John Holden. The roof girders were all hand made.
I returned on the 17:09 from Birmingham International to Holyhead,
which had arrived from
Pwllheli at 16:50; anyone sitting in the front two cars of the train
(158 831) were told when we neared Shrewsbury that we would have to
transfer to the two rear cars which were going on to Holyhead. Upon
arriving at Chester,we were told to move back to the other two cars,
because they had to fail the unit we were now sitting in! Once again I
was wedged in a very cramped train.
I have nothing but praise for the Arriva Trains Wales front line staff,
who try their best to make use of the equipment that is available to
them. Their morale, on a day like this, with a huge game of Rugby at
Cardiff, three very busy exhibitions at the NEC, the football matches
at Wolverhampton and Aston Villa, plus train failures, together with a
lot of disgruntlement from passengers, must be quite low.This not the
first time I have endured cramped conditions on a 2 car 158 unit, which
are travelling long distances. Either Arriva senior managers don't
travel on their trains on a Saturday, or are quite happy with the
For Sale: Penmaenmawr station house
The following comes to us, with the pictures, from Jacksons estate agents.
Penmaenmawr Station House has
been put on the market. Built in 1850 shortly after the Chester -
Holyhead Railway Company opened the route, now the link from Holyhead
to London Euston, the building is highly visible from the railway and
also from the A55 Expressway which runs parallel to the railway at this
point, opposite the Station House. Famously, Prime Minister William
Ewart Gladstone was to put Penmaenmawr firmly on the tourist map and in
all likelihood actually set foot inside the Station House, possibly on
his first visit in 1855. He continued to visit by Penmaenmawr by rail
over a period of 40 years, bathing in the sea and walking the Welsh
Mountains. To commemorate his visits a Memorial with his bust was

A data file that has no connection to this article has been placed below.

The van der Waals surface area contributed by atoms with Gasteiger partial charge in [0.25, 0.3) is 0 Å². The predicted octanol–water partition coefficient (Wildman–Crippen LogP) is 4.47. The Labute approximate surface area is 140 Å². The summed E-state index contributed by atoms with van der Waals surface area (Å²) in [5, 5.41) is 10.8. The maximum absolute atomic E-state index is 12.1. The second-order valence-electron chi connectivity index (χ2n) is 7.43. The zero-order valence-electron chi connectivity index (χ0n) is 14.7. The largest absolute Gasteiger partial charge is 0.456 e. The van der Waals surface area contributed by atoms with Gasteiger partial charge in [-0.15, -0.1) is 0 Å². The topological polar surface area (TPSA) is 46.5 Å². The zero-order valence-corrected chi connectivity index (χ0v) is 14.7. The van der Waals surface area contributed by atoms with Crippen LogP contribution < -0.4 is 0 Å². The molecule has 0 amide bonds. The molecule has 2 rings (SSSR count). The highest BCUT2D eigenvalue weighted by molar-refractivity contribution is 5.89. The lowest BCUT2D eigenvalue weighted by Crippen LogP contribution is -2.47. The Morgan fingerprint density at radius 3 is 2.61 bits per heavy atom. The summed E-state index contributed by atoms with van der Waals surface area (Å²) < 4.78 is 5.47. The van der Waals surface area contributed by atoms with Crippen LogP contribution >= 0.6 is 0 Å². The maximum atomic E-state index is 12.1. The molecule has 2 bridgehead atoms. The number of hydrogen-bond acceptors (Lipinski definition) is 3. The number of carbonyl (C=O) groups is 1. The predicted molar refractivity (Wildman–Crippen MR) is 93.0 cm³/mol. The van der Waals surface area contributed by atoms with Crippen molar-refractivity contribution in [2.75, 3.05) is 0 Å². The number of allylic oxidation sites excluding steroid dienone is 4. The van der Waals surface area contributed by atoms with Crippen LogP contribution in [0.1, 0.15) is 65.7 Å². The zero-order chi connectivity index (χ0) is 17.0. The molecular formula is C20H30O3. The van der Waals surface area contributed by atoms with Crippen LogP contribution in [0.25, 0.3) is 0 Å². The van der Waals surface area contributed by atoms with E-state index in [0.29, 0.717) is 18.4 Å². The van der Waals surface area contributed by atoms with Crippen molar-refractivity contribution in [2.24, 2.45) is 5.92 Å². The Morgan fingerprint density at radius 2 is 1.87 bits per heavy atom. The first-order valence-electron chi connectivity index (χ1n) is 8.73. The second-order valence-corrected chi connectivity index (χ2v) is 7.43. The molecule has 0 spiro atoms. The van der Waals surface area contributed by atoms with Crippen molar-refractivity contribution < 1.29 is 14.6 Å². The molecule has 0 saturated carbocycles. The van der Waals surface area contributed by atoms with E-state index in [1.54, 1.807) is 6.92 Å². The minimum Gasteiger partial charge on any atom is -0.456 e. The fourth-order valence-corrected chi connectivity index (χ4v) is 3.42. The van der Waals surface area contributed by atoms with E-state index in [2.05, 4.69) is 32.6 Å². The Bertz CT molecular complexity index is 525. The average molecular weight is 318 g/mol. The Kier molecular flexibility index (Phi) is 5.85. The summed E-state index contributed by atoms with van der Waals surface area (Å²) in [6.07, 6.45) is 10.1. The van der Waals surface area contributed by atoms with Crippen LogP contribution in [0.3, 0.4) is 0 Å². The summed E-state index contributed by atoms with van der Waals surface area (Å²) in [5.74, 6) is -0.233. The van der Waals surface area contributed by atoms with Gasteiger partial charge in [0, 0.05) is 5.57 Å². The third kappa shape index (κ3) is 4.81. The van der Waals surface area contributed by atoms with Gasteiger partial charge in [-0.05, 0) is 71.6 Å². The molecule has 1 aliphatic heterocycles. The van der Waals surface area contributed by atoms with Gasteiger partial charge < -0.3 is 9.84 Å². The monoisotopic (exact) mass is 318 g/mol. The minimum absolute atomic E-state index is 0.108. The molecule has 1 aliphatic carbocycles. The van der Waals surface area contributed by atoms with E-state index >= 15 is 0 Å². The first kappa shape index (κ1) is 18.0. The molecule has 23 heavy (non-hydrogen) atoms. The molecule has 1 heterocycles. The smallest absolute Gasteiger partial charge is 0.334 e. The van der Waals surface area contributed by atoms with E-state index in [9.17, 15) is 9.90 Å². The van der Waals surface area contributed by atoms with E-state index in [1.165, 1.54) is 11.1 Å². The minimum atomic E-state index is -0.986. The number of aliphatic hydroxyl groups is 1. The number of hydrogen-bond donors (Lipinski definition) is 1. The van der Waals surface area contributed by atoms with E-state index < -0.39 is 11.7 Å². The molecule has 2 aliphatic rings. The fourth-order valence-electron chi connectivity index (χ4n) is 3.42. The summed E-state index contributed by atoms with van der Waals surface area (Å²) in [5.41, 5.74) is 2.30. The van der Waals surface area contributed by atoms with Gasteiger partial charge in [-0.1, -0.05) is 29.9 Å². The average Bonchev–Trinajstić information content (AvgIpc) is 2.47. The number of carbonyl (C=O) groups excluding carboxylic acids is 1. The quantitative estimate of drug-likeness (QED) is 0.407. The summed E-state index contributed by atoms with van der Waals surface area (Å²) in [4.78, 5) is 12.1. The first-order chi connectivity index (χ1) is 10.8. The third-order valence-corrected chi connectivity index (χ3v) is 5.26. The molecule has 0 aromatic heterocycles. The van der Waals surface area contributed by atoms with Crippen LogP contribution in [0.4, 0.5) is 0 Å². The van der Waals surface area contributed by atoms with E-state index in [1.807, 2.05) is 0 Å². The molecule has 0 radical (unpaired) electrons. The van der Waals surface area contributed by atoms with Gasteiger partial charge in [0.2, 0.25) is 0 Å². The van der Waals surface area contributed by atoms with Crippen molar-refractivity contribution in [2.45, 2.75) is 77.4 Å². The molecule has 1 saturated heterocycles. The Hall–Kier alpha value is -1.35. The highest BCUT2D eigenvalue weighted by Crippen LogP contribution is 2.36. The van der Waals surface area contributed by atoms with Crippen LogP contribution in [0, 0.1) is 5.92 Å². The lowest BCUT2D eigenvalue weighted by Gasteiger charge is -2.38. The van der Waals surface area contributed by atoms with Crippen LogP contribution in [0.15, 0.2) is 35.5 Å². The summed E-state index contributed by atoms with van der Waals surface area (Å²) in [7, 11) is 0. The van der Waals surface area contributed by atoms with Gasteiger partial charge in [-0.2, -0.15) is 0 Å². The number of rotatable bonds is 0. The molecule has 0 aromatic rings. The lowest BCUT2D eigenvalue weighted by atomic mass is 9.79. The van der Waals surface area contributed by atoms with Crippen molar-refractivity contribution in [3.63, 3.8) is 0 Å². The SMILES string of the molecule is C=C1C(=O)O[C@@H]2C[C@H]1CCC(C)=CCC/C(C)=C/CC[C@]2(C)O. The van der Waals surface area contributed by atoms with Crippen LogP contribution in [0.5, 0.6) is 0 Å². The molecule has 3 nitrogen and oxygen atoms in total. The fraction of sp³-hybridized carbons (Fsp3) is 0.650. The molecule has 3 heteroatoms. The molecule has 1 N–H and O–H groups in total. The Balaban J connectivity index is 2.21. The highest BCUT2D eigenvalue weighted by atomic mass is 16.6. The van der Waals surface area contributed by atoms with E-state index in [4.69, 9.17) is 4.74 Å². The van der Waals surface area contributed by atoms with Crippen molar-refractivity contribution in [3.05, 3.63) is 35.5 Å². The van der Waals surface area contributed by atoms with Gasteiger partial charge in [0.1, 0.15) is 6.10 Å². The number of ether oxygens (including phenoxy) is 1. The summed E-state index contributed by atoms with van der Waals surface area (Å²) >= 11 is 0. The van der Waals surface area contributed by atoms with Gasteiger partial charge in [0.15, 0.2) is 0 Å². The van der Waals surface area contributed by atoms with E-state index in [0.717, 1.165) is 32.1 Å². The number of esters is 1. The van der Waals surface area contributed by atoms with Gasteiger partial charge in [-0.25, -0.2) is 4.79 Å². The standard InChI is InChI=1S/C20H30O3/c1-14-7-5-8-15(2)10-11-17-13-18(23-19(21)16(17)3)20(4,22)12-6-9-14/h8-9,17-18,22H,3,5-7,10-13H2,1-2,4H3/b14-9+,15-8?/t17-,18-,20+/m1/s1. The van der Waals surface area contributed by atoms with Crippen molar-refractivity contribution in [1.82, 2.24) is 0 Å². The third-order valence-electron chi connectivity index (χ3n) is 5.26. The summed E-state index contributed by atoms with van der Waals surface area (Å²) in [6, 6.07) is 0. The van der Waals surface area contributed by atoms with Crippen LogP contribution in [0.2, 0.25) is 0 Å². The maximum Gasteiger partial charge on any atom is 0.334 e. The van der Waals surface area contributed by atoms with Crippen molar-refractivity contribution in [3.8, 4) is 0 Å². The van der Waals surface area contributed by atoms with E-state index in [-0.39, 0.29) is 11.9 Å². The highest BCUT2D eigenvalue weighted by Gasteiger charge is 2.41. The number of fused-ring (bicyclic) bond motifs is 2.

constructed in the village in his honour in 1899.
Over the years the Station House
has seen many changes. Decommissioned by British Rail in about 1986,
since then it has been used as an Antiques & Reclamation outlet,
showroom for a Pine Business, through to it’s current use of workshops
and residential. Today, the Grade 2 listed Station House offers a
blank canvas. A solid Victorian building, substantially constructed
with heavy granite stone elevations, hewn from the local Quarry (which
gave Penmaenmawr its early wealth) under a hipped slated roof, the
fabric is as strong as ever although the interior is now in need of a
fresh start. The property extends to some 2,220 sq ft of floor space.
There are two basement rooms and then the ground floor (the former
Station ticket office and waiting rooms) split into a variety of areas
and with its own door onto the platform. Independently accessed on the
first floor is a massive 3-bedroomed flat with a stunning vista over
the North Wales Coastline with sea views to Anglesey, Puffin Island and
on a clear day as far as the Isle of Man.
But more importantly the most
easterly bedroom has a window specifically designed to give a birds eye
view down the line towards Conwy & Llandudno, with the Great Orme
clearly visible. Surely this must be every rail enthusiast’s dream
bedroom! What the future holds for the Station House is now in the
hands on the buyer, whoever he or she may be. With its history of mixed
residential and commercial use, the possibilities would seem endless,
subject of course to the usual planning obligations. Could it end up as
a Guest House, Bunk House or B&B, or with it’s magnificent sea
views could it form a substantial family home with a twist? Might it
become a Showroom again or even a Restaurant with rooms these are just
a few of the ideas being mooted. One thing is certain. To build The
Station House today we used a well known house building cost calculator
which gave a figure in excess of £250,000, (excluding the plot),
yet you can buy this property today for just £127,500!
For more information contact Jacksons on 01492 877441 or email
Coal to Penyffordd
Not often seen on these pages is the train of coal to Penyffordd cement
works on the Wrexham - Shrewsbury line, which runs weekly (or less
often), from one or other of the UK's coalfields. On 21 November 60 059 Swinden Dalesman hauled the train,